The military, advisors, MPs, etc. were joined by businessmen and members of professions like doctors, and because the large industrial cities had become very important, mayors of boroughs were added to the list.

It was only within the last 100 years or so that a coat of arms was a cool thing to buy, display, and learn about if your ancestors owned one.

Did women own coats of arms?

Even in the Middle Ages, women who typically didn’t have many rights, women identified with their own coat of arms. However, unlike the men, they did not use them for battle or military purposes. They were more for social and public use.

In general, arms of women were most likely depicted not on shields but on lonzeges (small crest or shield) or ovals.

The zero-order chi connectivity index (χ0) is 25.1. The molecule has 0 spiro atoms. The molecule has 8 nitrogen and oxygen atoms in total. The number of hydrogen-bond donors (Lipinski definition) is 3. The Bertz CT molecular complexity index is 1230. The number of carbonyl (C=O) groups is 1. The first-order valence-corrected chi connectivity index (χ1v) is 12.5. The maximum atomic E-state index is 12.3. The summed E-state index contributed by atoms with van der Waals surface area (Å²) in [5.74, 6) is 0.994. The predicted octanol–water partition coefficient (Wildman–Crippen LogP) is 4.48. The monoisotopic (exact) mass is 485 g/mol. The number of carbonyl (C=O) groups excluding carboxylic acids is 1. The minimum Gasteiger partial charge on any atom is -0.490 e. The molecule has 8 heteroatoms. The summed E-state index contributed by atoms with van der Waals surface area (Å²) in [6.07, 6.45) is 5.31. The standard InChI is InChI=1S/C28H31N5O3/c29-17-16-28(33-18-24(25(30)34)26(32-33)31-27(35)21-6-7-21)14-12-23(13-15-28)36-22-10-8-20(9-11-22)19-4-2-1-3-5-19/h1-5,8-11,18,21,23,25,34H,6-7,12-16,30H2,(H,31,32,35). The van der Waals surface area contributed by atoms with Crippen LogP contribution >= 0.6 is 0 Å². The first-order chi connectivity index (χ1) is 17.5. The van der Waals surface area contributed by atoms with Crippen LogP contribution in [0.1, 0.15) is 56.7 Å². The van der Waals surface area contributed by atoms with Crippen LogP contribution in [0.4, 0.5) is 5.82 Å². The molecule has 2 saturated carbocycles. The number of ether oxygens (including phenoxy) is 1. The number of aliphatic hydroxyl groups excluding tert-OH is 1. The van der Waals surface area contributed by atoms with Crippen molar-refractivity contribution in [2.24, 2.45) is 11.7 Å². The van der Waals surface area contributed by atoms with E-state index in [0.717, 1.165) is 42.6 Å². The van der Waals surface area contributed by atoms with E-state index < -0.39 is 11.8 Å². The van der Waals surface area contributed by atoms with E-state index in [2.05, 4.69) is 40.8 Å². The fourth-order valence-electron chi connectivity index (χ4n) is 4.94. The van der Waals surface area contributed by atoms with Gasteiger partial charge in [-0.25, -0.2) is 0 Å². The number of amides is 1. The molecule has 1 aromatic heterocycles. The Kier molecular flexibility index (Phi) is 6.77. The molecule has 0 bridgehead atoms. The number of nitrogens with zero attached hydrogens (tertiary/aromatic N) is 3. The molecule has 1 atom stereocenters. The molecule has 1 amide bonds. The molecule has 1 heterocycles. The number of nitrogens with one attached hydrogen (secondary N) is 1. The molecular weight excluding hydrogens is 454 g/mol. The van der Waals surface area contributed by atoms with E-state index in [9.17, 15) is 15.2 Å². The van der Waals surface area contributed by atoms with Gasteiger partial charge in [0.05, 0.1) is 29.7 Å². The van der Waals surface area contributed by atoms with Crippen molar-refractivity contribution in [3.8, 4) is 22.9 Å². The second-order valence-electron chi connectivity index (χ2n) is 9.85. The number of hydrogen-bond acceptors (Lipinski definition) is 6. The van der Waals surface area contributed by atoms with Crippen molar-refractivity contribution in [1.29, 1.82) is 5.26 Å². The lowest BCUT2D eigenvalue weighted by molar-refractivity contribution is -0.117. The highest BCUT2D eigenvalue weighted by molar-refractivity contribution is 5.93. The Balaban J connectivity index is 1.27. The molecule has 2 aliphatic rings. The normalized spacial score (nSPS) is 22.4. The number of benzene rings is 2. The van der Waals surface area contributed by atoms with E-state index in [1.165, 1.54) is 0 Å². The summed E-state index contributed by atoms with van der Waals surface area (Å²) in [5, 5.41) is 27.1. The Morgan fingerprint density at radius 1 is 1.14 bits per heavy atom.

Rules existed that depended on the woman’s marital status. Married women would often use their husband’s coat of arms with a combination of the one that belonged to her own family.

The rules for women and heraldry developed differently throughout Europe and there is no one single rule that applies everywhere.

In more current times, men and women are treated equally in terms of coats of arms and heraldic purposes in Canada. [24]

What were the rules of inheritance for a woman?

A woman’s right to bear a coat of arms was through her father’s inheritance or a grant to herself.

A widowed woman would often continue to use the coat of arms of her late husband but with alternations to reflect his passing such as impaled arms. [24]

Did having a coat of arms mean you were noble?

Receiving a coat of arms did not necessarily mean you were noble.

In England, a grant of arms is not a noble guarantee of itself. Instead, it is recognition of rank or status and, therefore, an authoritative confirmation of it.